Whilst conducting his research for this report, Geoff interviewed Chris Richardson who recounted some interesting reminisces:
I started work in 1955 aged 15. The first year was to see if I would be acceptable for apprenticeship. I attended a day release course at Canterbury Technical College. I worked in the Old Dover Road yard where the millwrights had their workshop. If I ever called it the carpenters’ shop, I used to get a clip round the ear and told it was the millwrights’ shop. They were very particular about that. I started work under Bert Cook, who was in charge of the machine shop. I helped him for 2 or 3 years on lathes. During this time I had to make my own tools such as dividers, square etc. One day Mr. Tom came into the workshop and asked if I was making a square. I told him I was and he said let me see it – I thought he was going to tell me off for doing it in work time, but he said, look at that it’s not quite right, do it like this. He must have known I was making it and had come round when I wasn’t there and checked it out.
Next I worked with Harry Friar doing well work, mainly on Thompson pumps. Holmans didn’t dig wells, but pulled pumps up with rods to service them. The Divers were a local family of well diggers. After well work I was employed on a variety of things including welding and I was also working on tractors. The firm were still doing work on mills whilst I was there – Bob Barber, George Wells and Ginger? were permanently on mill work. I helped them on occasions, making the metal base for cog wheels using old big lathe at Dover Street. Bob then made wood cogs. Bob was a cantankerous old sod but a good craftsman. Every morning he used to come in, look at his watch and say ‘Works clock’s wrong again’.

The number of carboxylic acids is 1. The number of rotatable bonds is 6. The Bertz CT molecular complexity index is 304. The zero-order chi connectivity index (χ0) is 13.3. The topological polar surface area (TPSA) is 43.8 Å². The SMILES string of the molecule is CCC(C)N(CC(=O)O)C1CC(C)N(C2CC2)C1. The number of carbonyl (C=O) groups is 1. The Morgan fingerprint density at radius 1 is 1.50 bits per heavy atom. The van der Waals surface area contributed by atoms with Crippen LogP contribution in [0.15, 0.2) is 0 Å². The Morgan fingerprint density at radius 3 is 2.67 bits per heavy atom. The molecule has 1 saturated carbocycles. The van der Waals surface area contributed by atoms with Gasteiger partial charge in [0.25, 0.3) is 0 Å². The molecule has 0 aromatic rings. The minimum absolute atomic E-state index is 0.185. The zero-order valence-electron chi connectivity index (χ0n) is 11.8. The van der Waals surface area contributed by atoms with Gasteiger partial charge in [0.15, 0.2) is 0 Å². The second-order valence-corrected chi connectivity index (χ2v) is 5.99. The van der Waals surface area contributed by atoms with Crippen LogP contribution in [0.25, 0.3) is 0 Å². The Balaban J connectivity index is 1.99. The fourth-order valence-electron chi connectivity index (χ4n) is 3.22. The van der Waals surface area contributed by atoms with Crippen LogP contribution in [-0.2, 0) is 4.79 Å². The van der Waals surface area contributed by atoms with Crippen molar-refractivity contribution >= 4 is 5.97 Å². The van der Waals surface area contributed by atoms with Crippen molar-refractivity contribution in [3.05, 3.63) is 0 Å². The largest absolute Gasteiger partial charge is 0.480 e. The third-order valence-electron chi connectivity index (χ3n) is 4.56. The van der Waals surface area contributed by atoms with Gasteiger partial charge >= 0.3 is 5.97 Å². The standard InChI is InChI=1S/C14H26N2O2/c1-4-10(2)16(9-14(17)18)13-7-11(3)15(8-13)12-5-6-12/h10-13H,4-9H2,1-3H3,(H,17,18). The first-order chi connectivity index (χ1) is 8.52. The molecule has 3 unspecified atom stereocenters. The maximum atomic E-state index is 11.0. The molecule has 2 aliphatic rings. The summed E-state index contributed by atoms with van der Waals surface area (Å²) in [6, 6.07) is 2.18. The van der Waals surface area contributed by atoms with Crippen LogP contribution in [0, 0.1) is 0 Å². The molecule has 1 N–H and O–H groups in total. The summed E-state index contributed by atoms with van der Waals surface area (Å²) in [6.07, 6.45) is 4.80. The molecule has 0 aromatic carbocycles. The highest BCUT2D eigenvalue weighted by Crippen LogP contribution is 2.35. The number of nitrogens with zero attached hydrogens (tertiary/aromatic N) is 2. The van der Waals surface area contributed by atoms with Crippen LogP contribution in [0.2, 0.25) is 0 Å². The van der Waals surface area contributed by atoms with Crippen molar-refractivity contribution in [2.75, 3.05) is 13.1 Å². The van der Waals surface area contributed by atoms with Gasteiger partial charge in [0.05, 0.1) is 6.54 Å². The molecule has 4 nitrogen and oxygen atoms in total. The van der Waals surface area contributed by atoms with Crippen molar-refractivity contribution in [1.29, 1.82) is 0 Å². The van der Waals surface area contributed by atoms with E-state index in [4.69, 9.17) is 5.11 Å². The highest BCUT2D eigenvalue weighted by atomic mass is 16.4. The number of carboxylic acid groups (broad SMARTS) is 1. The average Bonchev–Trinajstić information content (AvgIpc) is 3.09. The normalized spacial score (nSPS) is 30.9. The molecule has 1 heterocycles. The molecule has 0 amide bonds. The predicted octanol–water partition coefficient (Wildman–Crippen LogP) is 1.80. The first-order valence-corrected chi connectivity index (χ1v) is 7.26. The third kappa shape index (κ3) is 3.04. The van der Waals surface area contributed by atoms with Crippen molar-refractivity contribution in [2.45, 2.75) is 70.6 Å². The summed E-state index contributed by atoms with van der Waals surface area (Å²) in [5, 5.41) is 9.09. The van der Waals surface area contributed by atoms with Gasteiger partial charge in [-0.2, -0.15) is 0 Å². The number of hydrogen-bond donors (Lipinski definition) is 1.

New windmill sweeps were made in Old Dover Road yard. The millwrights’ shop upstairs had large doors so you could drop things straight down into a lorry below. Bob Barber smoked a pipe; he used some black tobacco cut off a lump. If he forgot his pipe he used to chew it. Terrible being out on a job with him smoking in the van. I was millwrighting after Bob Barber retired. I remember going out to work on Barham mill when its top had got out of true and had to be lined up again. Two of us put a new main shaft on the waterwheel at Speldhurst mill, a big job. Steel rings were made to shrink onto the ends of the new shaft. They were heated up on a fire then put on with tongs, hammered into place and then cooled with water. After the millwrights left, I was also installing equipment such as dryers, elevators and separators. One day I went out to Grain Harvesters with Bert Cook as he was the only man available at the time to repair a bearing, it was at the top of a dryer. I had to do the job myself as Bert refused to go up as he didn’t like heights.